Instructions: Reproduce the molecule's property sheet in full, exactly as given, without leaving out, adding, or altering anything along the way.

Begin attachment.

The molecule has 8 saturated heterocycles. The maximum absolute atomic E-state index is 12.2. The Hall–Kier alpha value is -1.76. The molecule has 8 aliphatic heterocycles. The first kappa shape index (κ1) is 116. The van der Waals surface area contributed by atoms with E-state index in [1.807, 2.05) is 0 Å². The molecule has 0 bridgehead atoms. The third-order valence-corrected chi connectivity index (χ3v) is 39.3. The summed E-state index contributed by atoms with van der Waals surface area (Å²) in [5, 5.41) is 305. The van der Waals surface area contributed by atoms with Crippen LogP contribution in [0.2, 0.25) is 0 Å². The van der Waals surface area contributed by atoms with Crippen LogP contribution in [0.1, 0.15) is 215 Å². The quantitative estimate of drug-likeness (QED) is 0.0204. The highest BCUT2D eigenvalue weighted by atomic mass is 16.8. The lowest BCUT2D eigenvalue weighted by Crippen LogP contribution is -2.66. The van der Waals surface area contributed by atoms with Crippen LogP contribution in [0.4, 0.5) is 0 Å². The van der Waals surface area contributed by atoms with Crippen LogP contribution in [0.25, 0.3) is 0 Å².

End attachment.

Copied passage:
The molecule has 8 saturated heterocycles. The maximum absolute atomic E-state index is 12.2. The Hall–Kier alpha value is -1.76. The molecule has 8 aliphatic heterocycles. The first kappa shape index (κ1) is 116. The van der Waals surface area contributed by atoms with E-state index in [1.807, 2.05) is 0 Å². The molecule has 0 bridgehead atoms. The third-order valence-corrected chi connectivity index (χ3v) is 39.3. The summed E-state index contributed by atoms with van der Waals surface area (Å²) in [5, 5.41) is 305. The van der Waals surface area contributed by atoms with Crippen LogP contribution in [0.2, 0.25) is 0 Å². The van der Waals surface area contributed by atoms with Crippen LogP contribution in [0.1, 0.15) is 215 Å². The quantitative estimate of drug-likeness (QED) is 0.0204. The highest BCUT2D eigenvalue weighted by atomic mass is 16.8. The lowest BCUT2D eigenvalue weighted by Crippen LogP contribution is -2.66. The van der Waals surface area contributed by atoms with Crippen LogP contribution in [0.4, 0.5) is 0 Å². The van der Waals surface area contributed by atoms with Crippen LogP contribution in [0.25, 0.3) is 0 Å².